KYC, cross-border cash, and front businesses


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Advanced KYC solutions and CDD software can’t help stop money laundering when armored cars cross the Mexico-U.S. border loaded with cash from so-called money-exchange businesses and similar hard-to-trace sources. But excellent KYC solutions and risk mitigation can curtail the use of banks by front companies in the U.S. that launder that money back to Mexican drug cartels.

According to an AP analysis, bringing cash across the border into the U.S. is the easiest part of the cartel’s laundering process, and it’s a tact that has become increasingly popular as a result of Mexico’s crackdown four years ago on drug traffickers depositing bags and bags of dirty U.S. dollars into Mexican bank accounts. And it’s a situation that has squeezed legitimate cash-based Mexican businesses that need bank accounts for their cash deposits, deposits that prove too onerous for some banks in terms of the requirements for regulatory reporting.

Based on an analysis of customs declarations, San Diego has become ground zero in the flow of Mexican drug lords’ cash profits across the border and into U.S. bank accounts. The money is then transferred back to Mexico by front businesses and similar schemes, often using the appearance of international trade.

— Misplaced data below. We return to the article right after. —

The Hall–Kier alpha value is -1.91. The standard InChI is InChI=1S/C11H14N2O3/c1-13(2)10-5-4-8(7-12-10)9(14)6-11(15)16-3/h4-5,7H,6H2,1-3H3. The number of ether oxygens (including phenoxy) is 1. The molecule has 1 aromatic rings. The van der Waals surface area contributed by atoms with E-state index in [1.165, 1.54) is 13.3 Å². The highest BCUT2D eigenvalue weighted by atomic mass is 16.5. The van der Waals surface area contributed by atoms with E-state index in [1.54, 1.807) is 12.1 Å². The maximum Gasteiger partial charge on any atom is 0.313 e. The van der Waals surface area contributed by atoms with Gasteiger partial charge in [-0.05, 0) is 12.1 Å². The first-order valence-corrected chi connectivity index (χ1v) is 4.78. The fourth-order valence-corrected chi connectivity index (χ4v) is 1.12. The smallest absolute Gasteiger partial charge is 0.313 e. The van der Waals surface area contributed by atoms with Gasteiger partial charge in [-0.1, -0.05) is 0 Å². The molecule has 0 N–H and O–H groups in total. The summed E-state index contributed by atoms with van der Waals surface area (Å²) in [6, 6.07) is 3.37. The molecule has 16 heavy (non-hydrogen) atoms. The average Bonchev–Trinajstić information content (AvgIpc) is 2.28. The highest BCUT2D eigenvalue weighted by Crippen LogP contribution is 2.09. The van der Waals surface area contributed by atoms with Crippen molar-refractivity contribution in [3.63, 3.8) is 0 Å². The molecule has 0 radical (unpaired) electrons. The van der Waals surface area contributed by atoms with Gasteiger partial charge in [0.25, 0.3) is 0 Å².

Reporter Elliot Spagat describes the case of Baja Distributors, Inc., an alleged front company that booked $12 million in annual sales of chips and other snacks imported from Mexico last year even though their warehouse was empty and there was little to no activity at the warehouse. The founder of the business ended up pleading guilty to operating an unlicensed business and claimed no knowledge of money laundering.

Since there are strict limits on cash dollar deposits in Mexican banks, cartels have used more front businesses in the U.S. to get their dollar profits transferred back to them in pesos under the ruse of international trade.

According to Spagat, U.S. border authorities are required to log large cash transfers but they lack the authority to stop them, and money laundering is difficult to prove under these types of circumstances. Nearly $4 billion in declared cash crossed the border into the U.S. in the first three quarters of 2014.

Mexican leaders recently have taken measures to ease the restrictions on cash deposits for legitimate cash-based businesses with Mexican bank accounts, but the ease of border crossings with cash and the difficulty of investigating and shutting down front companies in the U.S. are expected to retain the appeal of this avenue for laundering for cartel traffickers.